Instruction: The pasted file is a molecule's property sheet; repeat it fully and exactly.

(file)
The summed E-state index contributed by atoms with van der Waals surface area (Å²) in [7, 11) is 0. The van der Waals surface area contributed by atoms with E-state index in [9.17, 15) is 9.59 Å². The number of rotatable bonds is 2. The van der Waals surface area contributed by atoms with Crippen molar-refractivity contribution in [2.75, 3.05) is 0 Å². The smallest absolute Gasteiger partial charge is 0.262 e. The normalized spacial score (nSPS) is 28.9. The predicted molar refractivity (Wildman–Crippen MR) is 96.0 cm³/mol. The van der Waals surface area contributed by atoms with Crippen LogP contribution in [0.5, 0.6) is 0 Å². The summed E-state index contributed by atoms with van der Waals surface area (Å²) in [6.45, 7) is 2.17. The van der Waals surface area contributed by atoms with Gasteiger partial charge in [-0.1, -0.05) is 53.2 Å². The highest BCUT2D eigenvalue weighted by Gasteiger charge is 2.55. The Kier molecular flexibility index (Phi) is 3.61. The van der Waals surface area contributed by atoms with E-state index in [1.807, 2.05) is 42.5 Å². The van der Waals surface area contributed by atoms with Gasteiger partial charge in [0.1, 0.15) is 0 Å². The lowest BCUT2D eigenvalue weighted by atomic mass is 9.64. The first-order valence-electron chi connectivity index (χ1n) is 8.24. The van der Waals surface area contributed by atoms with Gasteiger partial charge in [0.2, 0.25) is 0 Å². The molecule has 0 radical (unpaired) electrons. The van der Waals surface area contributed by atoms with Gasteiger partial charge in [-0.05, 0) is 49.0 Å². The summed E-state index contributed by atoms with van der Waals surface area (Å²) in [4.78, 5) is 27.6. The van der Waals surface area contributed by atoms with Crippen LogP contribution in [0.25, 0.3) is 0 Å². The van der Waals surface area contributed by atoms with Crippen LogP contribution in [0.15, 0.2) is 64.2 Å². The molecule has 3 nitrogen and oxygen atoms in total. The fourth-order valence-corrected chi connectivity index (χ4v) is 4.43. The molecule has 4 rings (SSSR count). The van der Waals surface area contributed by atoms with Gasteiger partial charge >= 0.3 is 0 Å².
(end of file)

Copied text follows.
The summed E-state index contributed by atoms with van der Waals surface area (Å²) in [7, 11) is 0. The van der Waals surface area contributed by atoms with E-state index in [9.17, 15) is 9.59 Å². The number of rotatable bonds is 2. The van der Waals surface area contributed by atoms with Crippen molar-refractivity contribution in [2.75, 3.05) is 0 Å². The smallest absolute Gasteiger partial charge is 0.262 e. The normalized spacial score (nSPS) is 28.9. The predicted molar refractivity (Wildman–Crippen MR) is 96.0 cm³/mol. The van der Waals surface area contributed by atoms with Crippen LogP contribution in [0.5, 0.6) is 0 Å². The summed E-state index contributed by atoms with van der Waals surface area (Å²) in [6.45, 7) is 2.17. The van der Waals surface area contributed by atoms with Gasteiger partial charge in [-0.1, -0.05) is 53.2 Å². The highest BCUT2D eigenvalue weighted by Gasteiger charge is 2.55. The Kier molecular flexibility index (Phi) is 3.61. The van der Waals surface area contributed by atoms with E-state index in [1.807, 2.05) is 42.5 Å². The van der Waals surface area contributed by atoms with Gasteiger partial charge in [0.1, 0.15) is 0 Å². The lowest BCUT2D eigenvalue weighted by atomic mass is 9.64. The first-order valence-electron chi connectivity index (χ1n) is 8.24. The van der Waals surface area contributed by atoms with Gasteiger partial charge in [0.2, 0.25) is 0 Å². The molecule has 0 radical (unpaired) electrons. The van der Waals surface area contributed by atoms with Gasteiger partial charge in [-0.05, 0) is 49.0 Å². The summed E-state index contributed by atoms with van der Waals surface area (Å²) in [4.78, 5) is 27.6. The van der Waals surface area contributed by atoms with Crippen LogP contribution in [0.25, 0.3) is 0 Å². The van der Waals surface area contributed by atoms with Crippen LogP contribution in [0.15, 0.2) is 64.2 Å². The molecule has 3 nitrogen and oxygen atoms in total. The fourth-order valence-corrected chi connectivity index (χ4v) is 4.43. The molecule has 4 rings (SSSR count). The van der Waals surface area contributed by atoms with Gasteiger partial charge >= 0.3 is 0 Å².